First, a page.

If the "human cost" of climate change is calculated, countries will be forced to sit up and take notice, according to a former senior United Nations official.
"Most people are unable to relate to the projections of increase in temperature or the impact of climate change on the economy, but if the climate change forecasts are linked to possible deaths, then countries will be forced to contemplate prevention plans," said Yvette Stevens, the former UN Assistant Emergency Relief Coordinator.
"We need a 'Stern review' of the human costs; people are not motivated by the impact of climate change on a country's gross domestic product (GDP)," added Stevens, who retired from the UN recently.
The 'Stern Review on the Economics of Climate Change', prepared by economist Nicholas Stern for the British government in 2006, said if countries did not check their greenhouse emissions, the overall costs of climate change would be equivalent to losing at least five percent of global GDP each year. It calculated the cost of reducing emissions to avoid the worst impact of climate change at one percent of global GDP annually.
Climate change projections and forecasts so far have failed to move most countries to draft a national plan of action.
Molly Hellmuth, a scientist with the United States-based International Research Institute for Climate and Society, pointed out that only a handful of 49 least-developed countries (LDCs) had drawn up National Adaptation Programmes of Action, as required by the United Nations Framework Convention on Climate Change. "Most LDCs lack the capacity to draft the plans; they have other development priorities."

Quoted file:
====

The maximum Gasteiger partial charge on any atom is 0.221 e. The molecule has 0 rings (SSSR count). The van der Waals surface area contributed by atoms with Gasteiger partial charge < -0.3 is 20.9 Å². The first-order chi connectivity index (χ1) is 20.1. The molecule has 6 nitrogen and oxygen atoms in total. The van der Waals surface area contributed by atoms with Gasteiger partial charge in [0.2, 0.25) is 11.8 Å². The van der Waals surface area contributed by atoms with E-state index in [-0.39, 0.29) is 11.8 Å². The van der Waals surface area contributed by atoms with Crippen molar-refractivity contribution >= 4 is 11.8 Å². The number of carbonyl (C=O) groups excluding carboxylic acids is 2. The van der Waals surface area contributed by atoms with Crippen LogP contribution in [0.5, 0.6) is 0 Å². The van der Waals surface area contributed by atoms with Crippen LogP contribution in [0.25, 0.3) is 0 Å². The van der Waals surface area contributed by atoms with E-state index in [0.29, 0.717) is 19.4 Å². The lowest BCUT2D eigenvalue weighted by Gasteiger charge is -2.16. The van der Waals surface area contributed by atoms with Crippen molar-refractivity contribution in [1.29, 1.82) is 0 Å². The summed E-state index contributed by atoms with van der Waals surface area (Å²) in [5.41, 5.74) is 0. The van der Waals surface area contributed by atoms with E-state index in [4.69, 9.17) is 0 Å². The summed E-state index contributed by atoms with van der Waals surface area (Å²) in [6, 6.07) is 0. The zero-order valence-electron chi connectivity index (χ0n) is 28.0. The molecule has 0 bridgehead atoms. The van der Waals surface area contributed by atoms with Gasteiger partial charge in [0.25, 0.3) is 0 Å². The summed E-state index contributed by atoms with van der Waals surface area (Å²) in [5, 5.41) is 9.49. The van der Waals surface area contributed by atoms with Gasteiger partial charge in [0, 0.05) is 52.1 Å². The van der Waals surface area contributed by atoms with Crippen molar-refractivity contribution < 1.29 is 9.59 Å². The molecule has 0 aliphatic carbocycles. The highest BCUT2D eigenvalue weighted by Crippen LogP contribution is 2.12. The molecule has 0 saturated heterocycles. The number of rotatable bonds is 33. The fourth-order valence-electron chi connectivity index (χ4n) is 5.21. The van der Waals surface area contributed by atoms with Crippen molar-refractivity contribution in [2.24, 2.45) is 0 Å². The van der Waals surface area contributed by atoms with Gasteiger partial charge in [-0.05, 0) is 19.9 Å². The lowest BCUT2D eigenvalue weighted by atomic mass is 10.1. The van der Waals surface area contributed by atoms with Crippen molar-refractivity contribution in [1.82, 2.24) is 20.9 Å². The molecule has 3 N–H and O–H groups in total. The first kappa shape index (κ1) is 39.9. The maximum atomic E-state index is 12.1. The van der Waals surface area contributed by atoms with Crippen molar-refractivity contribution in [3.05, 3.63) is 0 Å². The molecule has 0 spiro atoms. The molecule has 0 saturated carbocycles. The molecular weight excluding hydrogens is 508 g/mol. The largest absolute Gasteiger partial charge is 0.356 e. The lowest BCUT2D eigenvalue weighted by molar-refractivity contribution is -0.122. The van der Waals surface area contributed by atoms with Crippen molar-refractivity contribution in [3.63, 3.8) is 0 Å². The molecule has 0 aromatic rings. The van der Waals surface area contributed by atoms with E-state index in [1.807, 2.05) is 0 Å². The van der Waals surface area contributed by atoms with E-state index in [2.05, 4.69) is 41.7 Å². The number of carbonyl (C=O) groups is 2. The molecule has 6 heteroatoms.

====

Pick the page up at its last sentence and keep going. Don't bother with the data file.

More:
Developing countries need funds to improve capacity, and adding up the human cost would bring in the money, Stevens argued, as it did in the aftermath of the Indian Ocean tsunami in 2004. More than 220,000 people were estimated to have been killed by the gigantic waves, which prompted an unprecedented US$1,000 per head of aid. "Deaths make people put pressure on their governments, forcing them to take action, to plan or to fund responses."
According to 'Adapting to climate change: What's needed in poor countries, and who should pay', a recent briefing paper by British development agency Oxfam, "Based on new approaches to scaling up costs, we estimate the cost will be at least $50 billion each year, and far higher if greenhouse-gas emissions are not cut rapidly." This is well above the World Bank's estimate of $10-40 billion annually.
Little money has come into the coffers of poor countries already feeling the impact of climate change. In Malawi, erratic rains have forced farmers to sell their cattle and plant faster-maturing crops. Oxfam noted that villagers in Bangladesh have created floating vegetable gardens to protect their livelihoods; in Vietnam communities have planted dense mangroves along the coast to diffuse tropical storm waves.
Funding only the most urgent and immediate adaptation priorities of LDCs is likely to cost $1 billion to $2 billion, said the Oxfam paper. "Among donors, the mood is anything but urgent: they have so far delivered $48 million to the international fund set up for LDCs - less than five percent of what's needed: enough for Haiti, Samoa and Kiribati, but no more."
The development agency has called for an initiative equivalent to the Stern Review, focused on examining the relationship of development to adaptation, providing examples of best practice in project design and finance, and producing stronger estimates of the costs and benefits of adaptation.
"This would give developing countries a firmer basis for integrating adaptation into development plans and budgets, and would give high-income, high-emissions countries a clearer estimate of the finance that they are capable of, and responsible for, providing."